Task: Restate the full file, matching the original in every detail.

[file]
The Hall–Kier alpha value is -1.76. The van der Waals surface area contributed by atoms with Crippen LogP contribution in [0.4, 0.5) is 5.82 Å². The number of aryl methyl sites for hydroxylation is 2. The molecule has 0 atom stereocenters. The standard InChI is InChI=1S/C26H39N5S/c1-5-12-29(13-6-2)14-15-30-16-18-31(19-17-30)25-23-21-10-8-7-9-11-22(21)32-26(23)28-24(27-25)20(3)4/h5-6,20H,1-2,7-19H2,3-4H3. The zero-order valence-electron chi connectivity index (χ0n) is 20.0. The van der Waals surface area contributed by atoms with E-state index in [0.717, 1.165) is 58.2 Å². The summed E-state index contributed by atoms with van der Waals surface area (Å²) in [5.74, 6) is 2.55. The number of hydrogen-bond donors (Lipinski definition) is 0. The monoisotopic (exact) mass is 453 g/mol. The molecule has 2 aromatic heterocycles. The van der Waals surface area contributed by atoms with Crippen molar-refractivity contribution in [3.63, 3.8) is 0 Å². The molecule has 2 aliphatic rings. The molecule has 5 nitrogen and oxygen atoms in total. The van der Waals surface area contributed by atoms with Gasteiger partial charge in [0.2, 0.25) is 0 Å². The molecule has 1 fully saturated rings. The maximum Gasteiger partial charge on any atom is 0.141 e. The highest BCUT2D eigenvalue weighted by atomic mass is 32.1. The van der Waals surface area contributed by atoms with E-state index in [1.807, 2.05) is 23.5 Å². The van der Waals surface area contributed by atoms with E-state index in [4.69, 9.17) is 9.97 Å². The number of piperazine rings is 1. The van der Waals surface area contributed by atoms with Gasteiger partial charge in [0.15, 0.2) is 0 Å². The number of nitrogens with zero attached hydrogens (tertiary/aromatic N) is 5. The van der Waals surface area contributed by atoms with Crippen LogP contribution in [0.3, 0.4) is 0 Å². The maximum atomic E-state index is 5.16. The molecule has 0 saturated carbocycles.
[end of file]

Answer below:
The Hall–Kier alpha value is -1.76. The van der Waals surface area contributed by atoms with Crippen LogP contribution in [0.4, 0.5) is 5.82 Å². The number of aryl methyl sites for hydroxylation is 2. The molecule has 0 atom stereocenters. The standard InChI is InChI=1S/C26H39N5S/c1-5-12-29(13-6-2)14-15-30-16-18-31(19-17-30)25-23-21-10-8-7-9-11-22(21)32-26(23)28-24(27-25)20(3)4/h5-6,20H,1-2,7-19H2,3-4H3. The zero-order valence-electron chi connectivity index (χ0n) is 20.0. The van der Waals surface area contributed by atoms with E-state index in [0.717, 1.165) is 58.2 Å². The summed E-state index contributed by atoms with van der Waals surface area (Å²) in [5.74, 6) is 2.55. The number of hydrogen-bond donors (Lipinski definition) is 0. The monoisotopic (exact) mass is 453 g/mol. The molecule has 2 aromatic heterocycles. The van der Waals surface area contributed by atoms with Crippen molar-refractivity contribution in [3.63, 3.8) is 0 Å². The molecule has 2 aliphatic rings. The molecule has 5 nitrogen and oxygen atoms in total. The van der Waals surface area contributed by atoms with Gasteiger partial charge in [0.2, 0.25) is 0 Å². The molecule has 1 fully saturated rings. The maximum Gasteiger partial charge on any atom is 0.141 e. The highest BCUT2D eigenvalue weighted by atomic mass is 32.1. The van der Waals surface area contributed by atoms with E-state index in [1.807, 2.05) is 23.5 Å². The van der Waals surface area contributed by atoms with E-state index in [4.69, 9.17) is 9.97 Å². The number of piperazine rings is 1. The van der Waals surface area contributed by atoms with Gasteiger partial charge in [0.15, 0.2) is 0 Å². The number of nitrogens with zero attached hydrogens (tertiary/aromatic N) is 5. The van der Waals surface area contributed by atoms with Crippen LogP contribution in [0.3, 0.4) is 0 Å². The maximum atomic E-state index is 5.16. The molecule has 0 saturated carbocycles.